Modeling traffic patterns in Denali National Park and Preserve to evaluate effects on visitor experience and wildlife

Ted Morris, John Hourdos, Max Donath, Laura Phillips

Research output: Contribution to journalArticlepeer-review

1 Scopus citations

Abstract

Historically, traffic on the Denali Park Road has been limited in order to protect wildlife and improve visitor experience. The Denali Park Road is one example of a park roadway facing increasing visitation and pressure to change or defend the current limits on traffic. To respond to such pressures, park and protected area managers need a greater understanding of the impacts of traffic volume and traffic patterns on the physical, biological, and social environment. This study developed a traffic simulation model of the Denali Park Road that predicts visitor experience and impacts on Dall's sheep for hypothesized road usage scenarios. The model incorporated crowding indicators at prescribed scenic areas and at wildlife stops along the road, as well as traffic levels at critical wildlife crossing locations. Violations of set standards for each of the indicators were then assessed for several scenarios that encompassed road usage beginning from a below-average condition to a condition well above the current mandated daily vehicle trip limit. Results from the model indicated that adherence to standards representing a higher-quality visitor experience may be difficult to maintain on the park road if more visitors--in more vehicles--are allowed on the park road.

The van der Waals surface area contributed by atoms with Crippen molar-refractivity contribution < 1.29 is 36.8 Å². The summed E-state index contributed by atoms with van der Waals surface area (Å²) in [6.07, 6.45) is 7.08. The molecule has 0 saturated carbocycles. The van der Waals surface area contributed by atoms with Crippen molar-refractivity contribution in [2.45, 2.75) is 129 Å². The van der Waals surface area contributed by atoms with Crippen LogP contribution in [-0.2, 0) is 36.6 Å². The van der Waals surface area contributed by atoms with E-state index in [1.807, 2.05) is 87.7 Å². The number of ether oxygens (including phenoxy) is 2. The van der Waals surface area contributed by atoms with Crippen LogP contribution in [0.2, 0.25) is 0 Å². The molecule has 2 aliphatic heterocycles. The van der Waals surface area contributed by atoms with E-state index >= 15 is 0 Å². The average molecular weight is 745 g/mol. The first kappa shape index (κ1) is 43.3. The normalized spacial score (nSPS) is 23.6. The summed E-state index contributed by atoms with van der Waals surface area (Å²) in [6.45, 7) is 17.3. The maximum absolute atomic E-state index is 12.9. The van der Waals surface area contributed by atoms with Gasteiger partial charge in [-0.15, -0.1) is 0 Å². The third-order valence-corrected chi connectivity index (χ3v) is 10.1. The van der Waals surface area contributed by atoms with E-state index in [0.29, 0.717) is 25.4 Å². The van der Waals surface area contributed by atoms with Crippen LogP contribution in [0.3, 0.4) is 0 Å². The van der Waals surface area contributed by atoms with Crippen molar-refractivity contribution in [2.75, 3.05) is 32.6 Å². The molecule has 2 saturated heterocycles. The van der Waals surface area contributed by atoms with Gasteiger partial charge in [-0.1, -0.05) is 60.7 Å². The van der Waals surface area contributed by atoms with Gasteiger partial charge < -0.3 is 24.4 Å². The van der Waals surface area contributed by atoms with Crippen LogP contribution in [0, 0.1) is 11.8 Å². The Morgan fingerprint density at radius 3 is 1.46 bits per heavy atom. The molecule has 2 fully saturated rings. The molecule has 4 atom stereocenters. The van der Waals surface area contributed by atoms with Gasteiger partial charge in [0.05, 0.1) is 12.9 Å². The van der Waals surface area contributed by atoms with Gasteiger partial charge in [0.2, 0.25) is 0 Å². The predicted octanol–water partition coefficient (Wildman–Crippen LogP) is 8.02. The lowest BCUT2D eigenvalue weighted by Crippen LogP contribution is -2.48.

Original languageEnglish (US)
Number of pages1
JournalPark Science
Volume27
Issue number2
StatePublished - Dec 6 2010

Keywords

  • Dall's sheep
  • Denali National Park and Preserve
  • Scenic road
  • Traffic microsimulation
  • Visitor experience

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